Team Canada finishes first in mixed doubles curling, sets sights on podium
Team Canada is ready for the medal round in mixed doubles curling, after capping off an excellent round robin with another win on Day 2 at PyeongChang 2018.
The pair of Kaitlyn Lawes and John Morris overcame the influence of a raucous home crowd at the Gangneung Curling Centre on Saturday evening (Canadian time) to defeat South Korea 8-3 in Draw 7 action. It was Canada’s sixth consecutive win, and their 6-1 record was enough to clinch first place in the eight-team pool.
While Canada has dominated Olympic curling in the traditional team format (winning five of 10 available gold medals since the sport’s reintroduction at Nagano 1998), PyeongChang 2018 marks the Olympic debut for the mixed doubles game.
With plenty of positive momentum coming out of the preliminary round, Lawes and Morris—who have both won Olympic gold before—are in a prime position to win a first-ever medal for Canada in mixed doubles.
Against South Korea on Saturday, the Canadian pair (as they’ve regularly done so far at PyeongChang 2018) got on the scoreboard early, stealing a single point in each of the first two ends.
The young Korean team of Jang Hye-ji, 20, and Lee Ki-jeong, 22, also continued a trend they’ve established at these Games—fighting hard and staying competitive. Jang drew to the 12-foot for a pair in the third end, leveling the score at 2-2.
Canada retook the lead in the fourth end; with the hammer, Lawes had the chance to tap back for three but missed by the narrowest of margins. Still, the Canadians picked up two to go up 4-2.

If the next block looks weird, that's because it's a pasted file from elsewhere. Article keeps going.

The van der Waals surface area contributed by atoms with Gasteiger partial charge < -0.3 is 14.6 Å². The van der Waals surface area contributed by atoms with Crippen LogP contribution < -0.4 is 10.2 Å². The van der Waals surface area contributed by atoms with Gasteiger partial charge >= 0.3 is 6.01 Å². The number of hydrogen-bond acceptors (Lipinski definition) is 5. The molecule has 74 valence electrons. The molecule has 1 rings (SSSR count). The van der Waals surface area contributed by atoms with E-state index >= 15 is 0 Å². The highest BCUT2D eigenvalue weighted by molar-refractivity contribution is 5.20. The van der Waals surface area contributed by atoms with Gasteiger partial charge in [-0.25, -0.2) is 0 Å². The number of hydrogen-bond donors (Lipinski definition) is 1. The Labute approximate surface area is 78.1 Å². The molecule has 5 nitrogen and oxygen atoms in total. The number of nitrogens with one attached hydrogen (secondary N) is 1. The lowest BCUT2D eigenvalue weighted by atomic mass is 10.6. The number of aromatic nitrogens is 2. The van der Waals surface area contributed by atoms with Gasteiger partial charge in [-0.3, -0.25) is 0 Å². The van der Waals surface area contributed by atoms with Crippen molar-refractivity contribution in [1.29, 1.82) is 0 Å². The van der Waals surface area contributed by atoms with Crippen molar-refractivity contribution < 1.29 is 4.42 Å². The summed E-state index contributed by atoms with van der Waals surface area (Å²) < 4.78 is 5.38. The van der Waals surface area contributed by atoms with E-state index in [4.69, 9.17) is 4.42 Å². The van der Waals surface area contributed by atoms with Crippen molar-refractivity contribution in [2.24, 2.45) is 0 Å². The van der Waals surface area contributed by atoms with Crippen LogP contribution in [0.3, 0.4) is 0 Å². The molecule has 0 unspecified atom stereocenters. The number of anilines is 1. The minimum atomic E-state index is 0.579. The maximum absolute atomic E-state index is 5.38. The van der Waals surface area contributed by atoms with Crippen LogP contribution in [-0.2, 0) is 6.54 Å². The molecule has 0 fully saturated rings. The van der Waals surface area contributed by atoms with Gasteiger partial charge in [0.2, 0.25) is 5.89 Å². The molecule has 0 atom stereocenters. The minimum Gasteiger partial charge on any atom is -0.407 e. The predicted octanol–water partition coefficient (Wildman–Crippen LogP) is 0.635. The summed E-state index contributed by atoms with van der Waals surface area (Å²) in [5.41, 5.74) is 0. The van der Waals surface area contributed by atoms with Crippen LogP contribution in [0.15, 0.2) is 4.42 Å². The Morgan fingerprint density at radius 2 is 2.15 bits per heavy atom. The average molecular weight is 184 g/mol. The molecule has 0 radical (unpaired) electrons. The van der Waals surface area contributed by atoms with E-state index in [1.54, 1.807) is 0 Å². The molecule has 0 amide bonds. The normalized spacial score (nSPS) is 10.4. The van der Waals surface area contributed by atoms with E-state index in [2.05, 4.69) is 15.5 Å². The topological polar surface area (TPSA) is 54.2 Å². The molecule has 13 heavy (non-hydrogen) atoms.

Canada had shot stone in a crowded house when Jang attempted a triple takeout with the hammer in the fifth end. But it didn’t come through, allowing Lawes and Morris to steal yet another point.
That brought out the Korean “power play” in the sixth, a mixed doubles strategy aimed at producing multiple points in an end.
It nearly paid off, as Jang attempted a tricky double takeout that would have scored two. But a measurement confirmed it was just a single, pushing the score to 5-3.
Jang expertly drew to the button with her team’s final stone of the seventh end, but an angle raise by Lawes cleared out the Korean stone, giving Canada a pair.
The Koreans decided to begin the eighth end, but there was no miraculous comeback to be had, as Canada scored once more to close things out.
Canada (6-1) will play its semifinal draw on Sunday evening, Canadian time (7:05 p.m. ET/4:05 p.m. PT), against either China or Norway, who will play a tiebreaker on Sunday morning (6:05 a.m. ET/3:05 a.m. PT). Norway handed Canada its only loss of the round robin.
In the other semifinal, Switzerland (5-2) will face the Olympic Athletes from Russia team (4-3). The losers of the semifinals will go for bronze on Monday (7:05 p.m. ET/4:05 p.m. PT), while the winners will go for gold on Tuesday (6:05 a.m. ET/3:05 a.m. PT).